Science of the Ancient Goddesses and Women Heroes

The most important of all the goddesses of antiquity was Isis, the Mother Goddess of the early Egyptians. Women retained a prominent place in Egyptian civilisation longer than in neighbouring Neolithic societies and Isis was often represented as promoting equality for all people. Perhaps this was why Isis cults were particularly attractive to women, commoners and slaves. These cults flourished in Rome and throughout the Mediterranean well into the Christian era.

The attributes of Isis and the rituals associated with her worship were typical of goddesses world-wide. Isis gave the indigenous people of the Nile their laws, religion, writing and medicine (as did Ishtar for the Assyrians); she invented the embalming process and the science of alchemy; most importantly, she taught the Egyptians agricultur patroness of navigation and commerce nerhans because she patroness of navigation and commerce, perhaps because she was credited with inventing the sailing boat. As her cult spread, she became identified with innumerable other Mediterranean goddesses.


while lacking the supreme power of Isis, Pallas Athena, the patroness of Athens (Roman Minerva) was another all-purpose goddess, and one of the most important Greek deities. She symbolised wisdom (her symbol was the owl) and purity, and like Isis, AthenaMinerva was credited with many of the major advances made by women during the long millennia of prehistory. As the goddess of agriculture she invented the plough and bridle, and taught the Greeks to yoke oxen and tame horses. She created the olive tree and first pressed olive oil. She also presided over crafts, and thus invented the cart, iron weapons and armour (as goddess of war, she symbolised Strategy). She invented numbers and made the first flute, although she never learned to play it.


Women were usually credited with the invention of spinning and weaving. Isis, Athena and Minerva all taught their peoples to spin and weave linen. The Egyptian Neith, like Athena, ruled over the unlikely combination of war and the domestic sciences, including weaving. But Pliny's Natural History credited a mortal woman, Pamphile of Cea in Greece, with first picking cotton and learning to comb it, spin it into thread on a distaff and weave it into cloth.'* The Story is also told of Arachne of Colophon, an Asian peasant woman who discovered the uses of woven cloth and invented nets for catching fish or birds. But she was a foolhardy woman who boasted that she was a better weaver than Minerva. The goddess, hearing of this conceit, challenged her to a weaving contest. Some say that Arachne lost to Minerva, others that the two were judged to be equal. Either way Minerva was furious. In a rage she slit Arachne's net and beat her with a shuttle. Then, overcome with shame, Arachne hanged herself and Minerva turned her into a spider so that she could continue to weave. (Whether Minerva acted out of anger or remorse presumably depends on how one feels about spiders.)


That women were acquainted with mathematical principles is illustrated by the story of Dido (whose name means heroic). When her brother, King Pygmalion of the Phoenician centre of Tyre, to seize her husband's money. While sailing away, she pretended to throw the money overboard, thus successfully sidetracking her pursuers. Eventually she landed on the coast of North Africa where she founded the great city of Carthage. A clever businesswoman, she offered to buy the land for her city from the natives, and to pay a Specified price for as much land as could be enclosed by a bull's hide. She then proceeded to solve the mathematical problem of enclosing a maximum area within a fixed perimeter. She cut the hide into very thin strips and tied them end to end, enclosing a semi-circle bounded on one side by the sea. She had solved a problem whose mathematical proof was finally achieved in the nineteenth century.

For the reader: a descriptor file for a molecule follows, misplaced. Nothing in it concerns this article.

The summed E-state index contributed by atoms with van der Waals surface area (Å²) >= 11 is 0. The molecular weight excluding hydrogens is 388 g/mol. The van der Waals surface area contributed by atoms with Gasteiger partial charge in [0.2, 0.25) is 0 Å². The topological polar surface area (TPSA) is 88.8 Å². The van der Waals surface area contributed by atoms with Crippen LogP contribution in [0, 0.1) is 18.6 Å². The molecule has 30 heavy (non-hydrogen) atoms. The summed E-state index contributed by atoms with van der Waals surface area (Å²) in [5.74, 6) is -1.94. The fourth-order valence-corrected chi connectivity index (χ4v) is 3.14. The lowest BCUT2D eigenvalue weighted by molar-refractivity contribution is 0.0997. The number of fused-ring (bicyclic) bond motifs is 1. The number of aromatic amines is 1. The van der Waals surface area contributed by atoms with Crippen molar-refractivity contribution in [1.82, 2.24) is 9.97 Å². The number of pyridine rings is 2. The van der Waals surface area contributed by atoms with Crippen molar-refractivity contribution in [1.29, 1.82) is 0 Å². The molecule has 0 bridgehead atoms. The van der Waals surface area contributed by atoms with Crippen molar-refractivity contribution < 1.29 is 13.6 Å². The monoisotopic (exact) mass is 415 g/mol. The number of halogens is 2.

Some examples of science in ancient goddesses and female heroes.

Folksonomies: science feminism ancient folklore

/art and entertainment/theatre (0.428081)
/art and entertainment/books and literature/mythology (0.417592)
/society/unrest and war (0.413489)

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Isis:Person (0.866648 (positive:0.221562)), Minerva:Person (0.576267 (negative:-0.572838)), Arachne:Person (0.529639 (negative:-0.564809)), Pallas Athena:Person (0.427174 (positive:0.473883)), Roman Minerva:Facility (0.349664 (neutral:0.000000)), Greece:Country (0.324362 (negative:-0.336072)), Rome:City (0.272540 (positive:0.409106)), Mediterranean:Region (0.266782 (positive:0.409106)), Carthage:City (0.256331 (neutral:0.000000)), Athens:City (0.248444 (neutral:0.000000)), AthenaMinerva:Company (0.247379 (neutral:0.000000)), North Africa:Country (0.240412 (neutral:0.000000)), King Pygmalion:Person (0.237749 (neutral:0.000000)), Phoenician centre of Tyre:Facility (0.235952 (neutral:0.000000))

Athena (0.968759): dbpedia | freebase | yago
Goddess (0.753784): dbpedia | freebase
Olive (0.481631): dbpedia | freebase | opencyc
Isis (0.454219): dbpedia | freebase | yago
Nut (0.331861): dbpedia | freebase | yago
Mathematics (0.320713): dbpedia | freebase | opencyc
Greek mythology (0.292467): dbpedia | freebase
Mother goddess (0.290733): dbpedia | freebase | yago

 Hypatia's Heritage (Beacon Paperback, 720)
Books, Brochures, and Chapters>Book:  Alic , Margaret (1986-11-15), Hypatia's Heritage (Beacon Paperback, 720), Beacon Press, Retrieved on 2011-04-12
Folksonomies: history science feminism science history